TG: I had read a lot of presidential biographies for the other films, and I’d spent some time at the White House, so I felt familiar with this world. The two that I really focused on for Scandal were Clinton and Obama, because I wanted him to be a pretty modern president and also they had certain attributes I wanted in Fitz—of being very accessible and down to earth, and really good communicators with people: Clinton can make everyone feel they’re important to him; he makes you feel like he’s just a regular guy. I wanted Fitz to have that. Obama’s the same way. So I read their books and watched a lot of documentary footage. I remember Jeff Perry—who plays my chief of staff—and I constantly trading books and documentaries to get ourselves into the world.
MJ: Wait, you modeled a Republican president on Obama and Clinton?
TG: Well, Fitz is about as Democratic of a Republican as you can get. The theory Jeff and I came up with is that Fitz’s presidency is about bringing the Republican Party back to something that makes some sense. Kind of what Clinton did in the opposite way with the Democratic Party. To drag the Republican Party, perhaps kicking and screaming, back to the center, although his vice president is very much of the Michele Bachmann wing. I think he views himself as a pragmatic president in the way Clinton was. I think he would want his own version of Obamacare. There’s been much mention of immigration reform in Scandal, and he has this Dream Act that he’s pushing. Jon Huntsman’s policies would probably not be that different.
MJ: Plenty of Scandal fans would say Fitz is a terrible president. What do you think?
TG: I disagree. You can say the president’s private life takes up so much of his time that he doesn’t focus on his job, so therefore he’s terrible. But in my imagination, the 23 hours of the day that we don’t experience, he’s very hard at work. He’s quite an effective and successful president—in my narcissistic imagination.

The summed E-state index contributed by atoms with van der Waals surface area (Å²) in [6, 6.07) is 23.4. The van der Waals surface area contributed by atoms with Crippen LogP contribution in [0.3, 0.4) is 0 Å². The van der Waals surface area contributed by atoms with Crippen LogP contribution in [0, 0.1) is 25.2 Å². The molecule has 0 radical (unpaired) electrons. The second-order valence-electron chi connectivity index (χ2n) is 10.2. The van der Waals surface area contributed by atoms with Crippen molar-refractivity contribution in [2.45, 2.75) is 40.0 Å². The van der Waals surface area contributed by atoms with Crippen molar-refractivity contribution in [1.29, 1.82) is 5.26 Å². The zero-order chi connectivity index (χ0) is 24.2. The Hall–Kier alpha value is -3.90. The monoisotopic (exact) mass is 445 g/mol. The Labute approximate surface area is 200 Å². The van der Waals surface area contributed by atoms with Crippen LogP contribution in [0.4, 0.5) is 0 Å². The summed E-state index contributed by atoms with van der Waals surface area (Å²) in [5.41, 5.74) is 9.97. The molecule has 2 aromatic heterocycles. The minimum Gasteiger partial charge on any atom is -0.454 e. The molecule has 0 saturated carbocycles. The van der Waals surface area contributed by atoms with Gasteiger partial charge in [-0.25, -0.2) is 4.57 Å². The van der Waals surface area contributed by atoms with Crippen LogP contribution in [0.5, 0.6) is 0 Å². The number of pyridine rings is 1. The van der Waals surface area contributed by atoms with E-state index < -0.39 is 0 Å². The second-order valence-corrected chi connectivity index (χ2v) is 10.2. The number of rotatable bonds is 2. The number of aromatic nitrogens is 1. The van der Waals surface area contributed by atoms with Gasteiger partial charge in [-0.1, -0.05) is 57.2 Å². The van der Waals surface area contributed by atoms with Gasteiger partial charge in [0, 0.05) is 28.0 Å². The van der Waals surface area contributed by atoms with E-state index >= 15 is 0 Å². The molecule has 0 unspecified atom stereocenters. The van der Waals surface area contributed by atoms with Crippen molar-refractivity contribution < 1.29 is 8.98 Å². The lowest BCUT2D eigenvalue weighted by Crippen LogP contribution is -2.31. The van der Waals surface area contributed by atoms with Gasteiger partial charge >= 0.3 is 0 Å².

MJ: So you’re okay with him murdering a Supreme Court justice?
TG: Well, that’s a bit of a problem. [Laughs.]
MJ: Are you kind of floored when you see stuff like that in the script?
TG: Yeah. That one probably more than anything else, was where I went, “Ooookaaaay…” That second episode was also when I rejected Olivia in a very harsh and brutal way. That was extremely difficult to process. But it connected back for me to two things: Fitz had just found out that they stole the election. His whole undercurrent was to be legitimate, to be the antithesis of what his father represented and what his father thought of him. The murder of [justice] Verna Thorton was this kind of moment of psychosis where it was a decision of survival. She was going to take him down, sacrifice everything, take the country down, which would have proved his father right on all fronts, and he thought, “I could not let that happen.” He belongs in prison, but I kind of get it.
MJ: It seems like the show has been growing ever darker.
TG: I love it! I think Shonda is just pushing the envelope constantly the darker she gets. Have you seen the [season 3] finale?